Blackhawks take series in thrilling Game 7 overtime
And then there were eight.
The Chicago Blackhawks had rallied from a 1-3 series deficit to force game seven. And what a game seven it was, one to send off the Red Wings to the Eastern Conference with a memorable farewell.
At the end of the day, this series was a wake-up call for the Blackhawks. The Minnesota Wild had never pushed the Hawks up against the ropes. A couple of games with less-than-stellar effort, and the Presidents' Trophy winners were suddenly at risk of being knocked out in the second round.
Somewhere between game four and seven, the Blackhawks began waking up, finding their game again. They won game five, then six, and then it all came down to Wednesday night at the United Center.
The game started fairly even: a fast pace and the two teams trading a nearly even among of shots, though neither scored in the first.
Just over a minute into the second, Patrick Sharp put the Blackhawks on the board. The second line of Sharp-Marian Hossa-Michal Handzus is finding some decent chemistry after Patrick Kane was put back on the first line with Jonathan Toews.
Detroit returned the favor in the third, breaking the shut out bid just 26 seconds into the period with a Henrik Zetterberg goal.
With less than two minutes left on the clock, it looked like Chicago defenseman Niklas Hjalmarsson had given them the go-ahead goal, but it was immediately whistled dead. The crowd, loud with excitement, had missed the whistle that referee Sephen Walkom had blown.
Behind the play, Red Wing Kyle Quincey had engaged Brandon Saad. Once Saad fought back, Walkom blew the whistle, negating Hjalmarsson's goal effort. Twin minors of roughing were given to Quincey and Saad, and despite some last good effort by Detroit, the game went to overtime.
It took 3:35 minutes of overtime before Brent Seabrook blasted in the game-winning goal.
Detroit's season was over; Chicago was advancing to the third round to face the Los Angeles Kings in the Western Conference Final.
Chicago's play has been getting better as the post-season has rolled along. They won versus the Wild with less effort than they needed to feel the full pressure of the playoffs. Perhaps that is why they didn't fully show up in the second round until the fifth game.
But the Red Wings weren't going to roll over so easily. Detroit had beaten the second-seeded Anaheim in seven games. Maybe if their players had been a little healthier, they might have finished off Chicago. They did everything they could to slow the Blackhawks down, but at the end of the series, a triumphant - and relieved - Chicago team walked away with the series.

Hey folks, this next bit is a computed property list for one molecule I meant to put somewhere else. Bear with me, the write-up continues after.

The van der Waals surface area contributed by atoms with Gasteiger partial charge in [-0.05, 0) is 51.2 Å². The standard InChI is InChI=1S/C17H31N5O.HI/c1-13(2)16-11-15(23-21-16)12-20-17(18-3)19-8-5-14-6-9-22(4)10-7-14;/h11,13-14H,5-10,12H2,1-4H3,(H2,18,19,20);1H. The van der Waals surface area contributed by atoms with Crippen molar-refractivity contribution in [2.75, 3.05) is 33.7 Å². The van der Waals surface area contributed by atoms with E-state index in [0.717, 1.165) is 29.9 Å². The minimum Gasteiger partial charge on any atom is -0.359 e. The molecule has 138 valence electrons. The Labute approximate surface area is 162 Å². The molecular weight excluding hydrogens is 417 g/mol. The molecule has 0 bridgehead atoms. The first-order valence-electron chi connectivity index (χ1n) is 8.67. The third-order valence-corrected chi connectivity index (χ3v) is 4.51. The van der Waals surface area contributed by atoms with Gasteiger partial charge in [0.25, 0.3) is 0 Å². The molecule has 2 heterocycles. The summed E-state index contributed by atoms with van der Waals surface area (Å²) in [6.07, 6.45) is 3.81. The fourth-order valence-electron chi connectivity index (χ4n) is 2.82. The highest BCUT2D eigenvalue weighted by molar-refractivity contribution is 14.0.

The door on the rivalry with the Red Wings hasn't fully shut with Detroit's move to the Eastern conference. They'll still see each other twice a year, and there's no doubt that a Blackhawks-Red Wings Final would be a welcome treat. The two teams have been well-matched for several years now, and even with the fan/team rivalry aside, it's always exciting hockey when they meet up.
Perhaps it is a passing of the torch. Detroit has been the big name in the Central for twenty-one seasons; the Blackhawks will be the top team in the new, as-yet unnamed midwest division.
Jimmy Howard deserves accolades for his outstanding performance in the past two seasons. Without his stellar play, the Red Wings would not have gotten this far. Expect him to be one of the top Team U.S.A. goalies in Sochi along with the Blackhawks next opponent, LA's Jonathan Quick.
Corey Crawford deserves stick taps as well. Like his Detroit counterpart, he held Chicago in games and gave them a chance to win every night in the first two series. He finishes the first two series with a .938 sv% and 1.70 GAA, which is an improvement over his .926 sv% and 1.94 GAA in the regular season.
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The Blackhawks begin their series against the Los Angeles on Saturday, June 1, at 4 p.m. CDT. Tune in on NBCSN in the U.S., or TSN and RDS in Canada; or listen in via WGN 720 and 97.9 FM radio.